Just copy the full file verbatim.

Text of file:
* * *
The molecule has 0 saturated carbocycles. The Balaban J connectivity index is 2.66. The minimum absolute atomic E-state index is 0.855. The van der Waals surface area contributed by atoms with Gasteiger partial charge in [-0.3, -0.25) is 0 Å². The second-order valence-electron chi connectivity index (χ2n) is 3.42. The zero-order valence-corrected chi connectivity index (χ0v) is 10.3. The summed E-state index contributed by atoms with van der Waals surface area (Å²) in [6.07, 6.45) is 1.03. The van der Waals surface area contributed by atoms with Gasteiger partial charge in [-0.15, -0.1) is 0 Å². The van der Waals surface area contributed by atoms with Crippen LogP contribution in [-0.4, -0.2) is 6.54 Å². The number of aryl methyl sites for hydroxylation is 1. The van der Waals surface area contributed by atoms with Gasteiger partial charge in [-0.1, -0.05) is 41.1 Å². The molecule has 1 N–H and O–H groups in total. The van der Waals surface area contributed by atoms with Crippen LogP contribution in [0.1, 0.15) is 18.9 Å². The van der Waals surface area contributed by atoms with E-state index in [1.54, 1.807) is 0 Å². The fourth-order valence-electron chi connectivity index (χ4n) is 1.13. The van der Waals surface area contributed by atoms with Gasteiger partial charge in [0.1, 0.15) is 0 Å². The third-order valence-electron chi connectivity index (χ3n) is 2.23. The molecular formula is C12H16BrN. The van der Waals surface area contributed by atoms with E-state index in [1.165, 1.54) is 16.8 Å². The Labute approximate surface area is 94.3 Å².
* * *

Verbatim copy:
The molecule has 0 saturated carbocycles. The Balaban J connectivity index is 2.66. The minimum absolute atomic E-state index is 0.855. The van der Waals surface area contributed by atoms with Gasteiger partial charge in [-0.3, -0.25) is 0 Å². The second-order valence-electron chi connectivity index (χ2n) is 3.42. The zero-order valence-corrected chi connectivity index (χ0v) is 10.3. The summed E-state index contributed by atoms with van der Waals surface area (Å²) in [6.07, 6.45) is 1.03. The van der Waals surface area contributed by atoms with Gasteiger partial charge in [-0.15, -0.1) is 0 Å². The van der Waals surface area contributed by atoms with Crippen LogP contribution in [-0.4, -0.2) is 6.54 Å². The number of aryl methyl sites for hydroxylation is 1. The van der Waals surface area contributed by atoms with Gasteiger partial charge in [-0.1, -0.05) is 41.1 Å². The molecule has 1 N–H and O–H groups in total. The van der Waals surface area contributed by atoms with Crippen LogP contribution in [0.1, 0.15) is 18.9 Å². The van der Waals surface area contributed by atoms with E-state index in [1.54, 1.807) is 0 Å². The fourth-order valence-electron chi connectivity index (χ4n) is 1.13. The van der Waals surface area contributed by atoms with Gasteiger partial charge in [0.1, 0.15) is 0 Å². The third-order valence-electron chi connectivity index (χ3n) is 2.23. The molecular formula is C12H16BrN. The van der Waals surface area contributed by atoms with E-state index in [1.165, 1.54) is 16.8 Å². The Labute approximate surface area is 94.3 Å².